On Saturday 8th May, the former Defence Minister, Johnny Mercer is leading a protest march to Westminster on behalf of the elderly veterans, who are under investigation for alleged crimes in Northern Ireland during the 1970s.
Hopefully, by then the trial against the two soldiers charged with shooting an IRA officer responsible for the deaths of 15 British troops, will have collapsed. The Judge in Belfast has already condemned the prosecution’s case against by ruling that the statements given in 1972 are inadmissible and criticizing the lack of new evidence.
We have to remember that 1972 saw the worst levels of violence in Northern Ireland. At 0400 hours on Monday 31 July, the Government launched Operation Motorman against the IRA safe havens in Derry and Belfast. The security forces expected an intense firefight, but the work with local communities and restraint on the part of the soldiers ensured that heavy civilian casualties were avoided. This operation lasted until December that year and was a notable success for not only demonstrating that the rule of law would be applied in all places, but also for catching many of the Provisional IRA commanders. It was also a key turning point in the campaign as the IRA changed their tactics from insurgency to terrorism.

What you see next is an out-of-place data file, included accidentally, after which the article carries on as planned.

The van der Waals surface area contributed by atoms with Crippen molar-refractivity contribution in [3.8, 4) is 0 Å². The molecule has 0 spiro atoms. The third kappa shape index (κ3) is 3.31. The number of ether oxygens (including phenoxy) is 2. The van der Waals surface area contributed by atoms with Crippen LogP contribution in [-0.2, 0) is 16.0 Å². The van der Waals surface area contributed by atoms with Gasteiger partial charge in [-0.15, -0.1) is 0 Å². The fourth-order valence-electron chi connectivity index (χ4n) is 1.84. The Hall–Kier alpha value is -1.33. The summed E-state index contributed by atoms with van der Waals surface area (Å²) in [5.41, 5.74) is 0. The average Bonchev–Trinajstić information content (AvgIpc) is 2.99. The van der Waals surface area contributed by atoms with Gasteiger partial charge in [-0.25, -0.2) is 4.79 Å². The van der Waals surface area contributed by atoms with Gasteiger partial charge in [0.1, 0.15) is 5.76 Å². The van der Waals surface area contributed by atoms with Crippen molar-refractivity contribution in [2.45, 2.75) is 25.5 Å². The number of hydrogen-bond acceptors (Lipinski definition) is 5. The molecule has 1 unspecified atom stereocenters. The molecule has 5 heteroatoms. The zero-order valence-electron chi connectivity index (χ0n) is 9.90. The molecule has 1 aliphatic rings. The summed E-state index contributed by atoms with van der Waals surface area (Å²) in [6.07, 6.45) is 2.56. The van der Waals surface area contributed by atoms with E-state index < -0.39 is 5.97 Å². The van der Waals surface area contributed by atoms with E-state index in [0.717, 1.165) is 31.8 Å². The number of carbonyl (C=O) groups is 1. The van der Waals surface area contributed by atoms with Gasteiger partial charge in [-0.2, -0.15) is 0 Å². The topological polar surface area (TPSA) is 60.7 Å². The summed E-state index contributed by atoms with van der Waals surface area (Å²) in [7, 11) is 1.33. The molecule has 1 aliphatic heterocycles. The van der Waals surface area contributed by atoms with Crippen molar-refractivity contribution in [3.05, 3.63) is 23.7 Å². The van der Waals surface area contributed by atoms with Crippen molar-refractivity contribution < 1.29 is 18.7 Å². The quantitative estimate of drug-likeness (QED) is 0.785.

The 200 soldiers sent into the fray by the government 50 years ago, who are now under investigation, were doing their duty to the best of their abilities and deserve our tributes, not our censure.